Pop Culture

'Time for Me to Come Home': Blake Shelton's song becomes a novel

From his 2012 album, Cheers, It's Christmas, Blake Shelton co-wrote the song "Time for Me to Come Home," a moving rumination on fame and the holidays, with his mother, Dorothy Shackleford. Now, Shackleford expands the story into a novel in time for Christmas. Here's an excerpt.

Chapter 1

For a minute I forget what city I’m in.


I stare down at the Christmas tree in the plaza below my hotel window and realize I’m fried. It’s one thing to forget where you’re at if you’re in the middle of the country, but you don’t forget you’re in New York City unless you’ve been on the road a long, long time.

It’s late in Manhattan, and I don’t have to leave anytime soon. I’m seriously thinking about spending Christmas in some tropi­cal place. Like the Cayman Islands or maybe just some tiny little unnamed island where I can sip drinks with umbrellas swim­ming in them and I don’t have to worry about anything, or talk to anyone.

Yeah, that’d be nice.

My head is still buzzing. It always does after shows, and not just from the noise onstage, but also from the energy of the crowd. It doesn’t leave me for a while. Standing in front of twenty thousand people at Madison Square Garden can do that for you. Even if you’re not the headliner. Seeing them sing­ing the songs you wrote yourself, every single line, all in uni­son. It’s impossible to simply turn off the switch and try to go to sleep. Or try to do anything, really.

I swallow a couple of aspirin and place the bottled water on the window ledge. The headache is coming and I’m needing something to just help stabilize this crazy ride. A ride that’s fi­nally going to stop and take a break.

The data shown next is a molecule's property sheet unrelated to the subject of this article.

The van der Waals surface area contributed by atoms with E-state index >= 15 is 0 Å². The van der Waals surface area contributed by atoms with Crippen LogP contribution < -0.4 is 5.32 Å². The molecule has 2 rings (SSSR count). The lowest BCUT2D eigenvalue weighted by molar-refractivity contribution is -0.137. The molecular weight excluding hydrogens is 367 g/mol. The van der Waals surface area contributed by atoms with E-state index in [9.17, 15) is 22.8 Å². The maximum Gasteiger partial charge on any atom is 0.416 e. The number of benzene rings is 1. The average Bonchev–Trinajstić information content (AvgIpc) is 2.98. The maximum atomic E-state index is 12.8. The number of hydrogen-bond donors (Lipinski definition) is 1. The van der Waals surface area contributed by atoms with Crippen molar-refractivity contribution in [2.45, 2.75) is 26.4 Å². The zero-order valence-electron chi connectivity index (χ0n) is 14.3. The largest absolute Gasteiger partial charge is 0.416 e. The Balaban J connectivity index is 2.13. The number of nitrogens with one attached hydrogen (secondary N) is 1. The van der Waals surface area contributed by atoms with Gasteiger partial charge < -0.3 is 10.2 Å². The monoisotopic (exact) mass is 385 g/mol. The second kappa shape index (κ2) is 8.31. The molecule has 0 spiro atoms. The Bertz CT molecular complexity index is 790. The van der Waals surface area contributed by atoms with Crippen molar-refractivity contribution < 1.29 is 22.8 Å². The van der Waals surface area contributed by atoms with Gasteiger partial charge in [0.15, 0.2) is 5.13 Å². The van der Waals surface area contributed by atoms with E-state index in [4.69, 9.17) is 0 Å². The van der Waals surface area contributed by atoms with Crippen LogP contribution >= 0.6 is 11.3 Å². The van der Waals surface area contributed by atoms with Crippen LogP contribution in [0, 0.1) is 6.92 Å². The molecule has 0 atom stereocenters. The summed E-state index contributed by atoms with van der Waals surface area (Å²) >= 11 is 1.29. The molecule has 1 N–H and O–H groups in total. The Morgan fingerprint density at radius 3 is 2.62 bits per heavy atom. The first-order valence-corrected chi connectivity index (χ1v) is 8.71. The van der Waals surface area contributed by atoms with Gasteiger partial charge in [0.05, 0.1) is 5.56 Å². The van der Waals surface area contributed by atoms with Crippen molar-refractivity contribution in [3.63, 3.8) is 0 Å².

The Gunslingers Tour hit the road with forty-two dates, all sold out with crowds ready to party. It was billed as a double-barrel shotgun with Heath Sawyer and Sean Torrent. It was a gamble to begin with, pairing a country artist with a rock star, not to mention a rising star like me partnered with a superstar making his comeback. I was the middle act performing before Torrent, which was a great opportunity for me. Somehow, managers and agents and labels managed to make it work, all because they smelled money. Once we started making good money with a dozen shows, they added thirty more including Madison Square Garden.

I think about what they were going to initially call the tour. The Good, the Bad, and the Ugly Tour. I would’ve been the good guy with my latest album called Two Guns. Sean, the no­torious rock star who finally got clean and released his album Comeback Kid, would’ve been the bad guy (and the true head­liner). But nobody wanted to be labeled ugly (especially since the opening act was a set of beautiful twin ladies in a band called the Nixx). So we went with the Gunslingers Tour, a nice thing since it was an obvious nod to my record.